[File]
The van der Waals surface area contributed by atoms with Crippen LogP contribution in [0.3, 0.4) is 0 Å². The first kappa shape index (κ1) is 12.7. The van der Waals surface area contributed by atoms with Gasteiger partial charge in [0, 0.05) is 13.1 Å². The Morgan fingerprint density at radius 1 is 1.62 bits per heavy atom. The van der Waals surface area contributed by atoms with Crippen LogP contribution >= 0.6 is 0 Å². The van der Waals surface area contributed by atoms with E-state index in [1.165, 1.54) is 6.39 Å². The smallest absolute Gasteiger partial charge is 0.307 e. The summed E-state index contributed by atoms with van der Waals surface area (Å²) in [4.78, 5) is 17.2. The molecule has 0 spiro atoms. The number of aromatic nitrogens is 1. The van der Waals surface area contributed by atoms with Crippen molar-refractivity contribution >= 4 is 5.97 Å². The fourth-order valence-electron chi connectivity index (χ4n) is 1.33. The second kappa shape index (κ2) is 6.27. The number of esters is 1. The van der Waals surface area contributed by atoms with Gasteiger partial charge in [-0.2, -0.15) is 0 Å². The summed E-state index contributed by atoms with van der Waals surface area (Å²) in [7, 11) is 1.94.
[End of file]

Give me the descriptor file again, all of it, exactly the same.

The van der Waals surface area contributed by atoms with Crippen LogP contribution in [0.3, 0.4) is 0 Å². The first kappa shape index (κ1) is 12.7. The van der Waals surface area contributed by atoms with Gasteiger partial charge in [0, 0.05) is 13.1 Å². The Morgan fingerprint density at radius 1 is 1.62 bits per heavy atom. The van der Waals surface area contributed by atoms with Crippen LogP contribution >= 0.6 is 0 Å². The van der Waals surface area contributed by atoms with E-state index in [1.165, 1.54) is 6.39 Å². The smallest absolute Gasteiger partial charge is 0.307 e. The summed E-state index contributed by atoms with van der Waals surface area (Å²) in [4.78, 5) is 17.2. The molecule has 0 spiro atoms. The number of aromatic nitrogens is 1. The van der Waals surface area contributed by atoms with Crippen molar-refractivity contribution >= 4 is 5.97 Å². The fourth-order valence-electron chi connectivity index (χ4n) is 1.33. The second kappa shape index (κ2) is 6.27. The number of esters is 1. The van der Waals surface area contributed by atoms with Gasteiger partial charge in [-0.2, -0.15) is 0 Å². The summed E-state index contributed by atoms with van der Waals surface area (Å²) in [7, 11) is 1.94.